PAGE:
Self-Perception of Voice and Swallowing Handicap in Parkinson's Disease

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J Parkinsons Dis


BACKGROUND: Hypokinetic dysarthria and dysphagia are known features of Parkinson's disease; however, self-perception of their handicapping effects on emotional, physical, and functional aspects of quality of life over disease duration is less understood.

OBJECTIVE: 1) Based upon patient self-perception, to determine the relationship of the handicapping effects of dysphagia and dysphonia with time since diagnosis in individuals with Parkinson's disease; 2)To determine if there is a relationship between voice and swallowing handicap throughout the course of Parkinson's disease.

METHOD: 277 subjects completed the Dysphagia Handicap Index and the Voice Handicap Index. Subjects were divided into three groups based on disease duration: 0-4 years, 5-9 years, and 10 + years.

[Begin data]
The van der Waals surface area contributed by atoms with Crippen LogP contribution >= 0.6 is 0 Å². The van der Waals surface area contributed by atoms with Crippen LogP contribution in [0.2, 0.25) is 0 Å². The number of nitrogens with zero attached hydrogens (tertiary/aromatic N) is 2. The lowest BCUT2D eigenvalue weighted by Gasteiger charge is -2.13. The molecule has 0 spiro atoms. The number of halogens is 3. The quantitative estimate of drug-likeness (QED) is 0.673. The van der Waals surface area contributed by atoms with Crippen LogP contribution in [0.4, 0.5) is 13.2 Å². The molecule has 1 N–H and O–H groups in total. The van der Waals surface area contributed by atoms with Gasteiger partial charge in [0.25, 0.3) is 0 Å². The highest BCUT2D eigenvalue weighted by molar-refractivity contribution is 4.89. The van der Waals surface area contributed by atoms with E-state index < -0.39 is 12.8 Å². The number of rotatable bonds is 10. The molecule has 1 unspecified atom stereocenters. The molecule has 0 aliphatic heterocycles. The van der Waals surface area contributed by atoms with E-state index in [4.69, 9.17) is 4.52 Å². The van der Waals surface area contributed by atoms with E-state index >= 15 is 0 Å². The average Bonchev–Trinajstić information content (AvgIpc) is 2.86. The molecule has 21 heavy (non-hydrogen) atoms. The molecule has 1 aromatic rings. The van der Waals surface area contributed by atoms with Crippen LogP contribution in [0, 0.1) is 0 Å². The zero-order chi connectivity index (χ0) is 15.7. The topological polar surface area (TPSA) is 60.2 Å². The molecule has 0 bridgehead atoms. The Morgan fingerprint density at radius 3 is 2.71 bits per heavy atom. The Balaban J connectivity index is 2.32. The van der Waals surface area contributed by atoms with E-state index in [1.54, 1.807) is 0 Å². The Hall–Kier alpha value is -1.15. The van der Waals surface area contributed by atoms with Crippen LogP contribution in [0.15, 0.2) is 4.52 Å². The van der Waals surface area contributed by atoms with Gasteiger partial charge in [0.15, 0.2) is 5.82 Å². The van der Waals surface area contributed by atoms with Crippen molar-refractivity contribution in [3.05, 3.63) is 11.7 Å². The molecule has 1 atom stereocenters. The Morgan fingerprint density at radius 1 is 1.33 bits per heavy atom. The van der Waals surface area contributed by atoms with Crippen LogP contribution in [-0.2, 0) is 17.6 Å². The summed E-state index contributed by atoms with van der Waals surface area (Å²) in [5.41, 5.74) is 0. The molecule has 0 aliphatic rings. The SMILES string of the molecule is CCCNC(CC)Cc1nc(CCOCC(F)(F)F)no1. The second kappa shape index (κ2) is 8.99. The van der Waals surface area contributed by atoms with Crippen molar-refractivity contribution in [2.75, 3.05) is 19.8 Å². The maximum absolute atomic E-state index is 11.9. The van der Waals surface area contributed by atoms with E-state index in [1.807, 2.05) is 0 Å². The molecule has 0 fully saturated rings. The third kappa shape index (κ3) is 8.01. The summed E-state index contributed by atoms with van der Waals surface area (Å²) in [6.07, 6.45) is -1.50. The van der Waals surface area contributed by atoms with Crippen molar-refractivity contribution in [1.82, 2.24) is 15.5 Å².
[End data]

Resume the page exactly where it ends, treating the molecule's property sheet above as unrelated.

RESULTS: Subjects in the longer duration group identified significantly greater perceptions of voice and swallowing handicap compared to the shorter duration groups. There was a significant positive correlation between the DHI and VHI.

CONCLUSION: Self-perception of swallowing and voice handicap in Parkinson's disease are associated with later stages of disease and progress in a linear fashion. Self-perception of voice and swallowing handicap parallel each other throughout disease progression in Parkinson's disease. Individuals may be able to compensate for changes in voice and swallowing early while sensory perceptual feedback is intact. Results support early targeted questioning of patient self-perception of voice and swallowing handicap as identification of one problem indicates awareness of the other, thus creating an opportunity for early treatment and maintenance of swallowing and communication quality of life for as long as possible.

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ePub ahead of print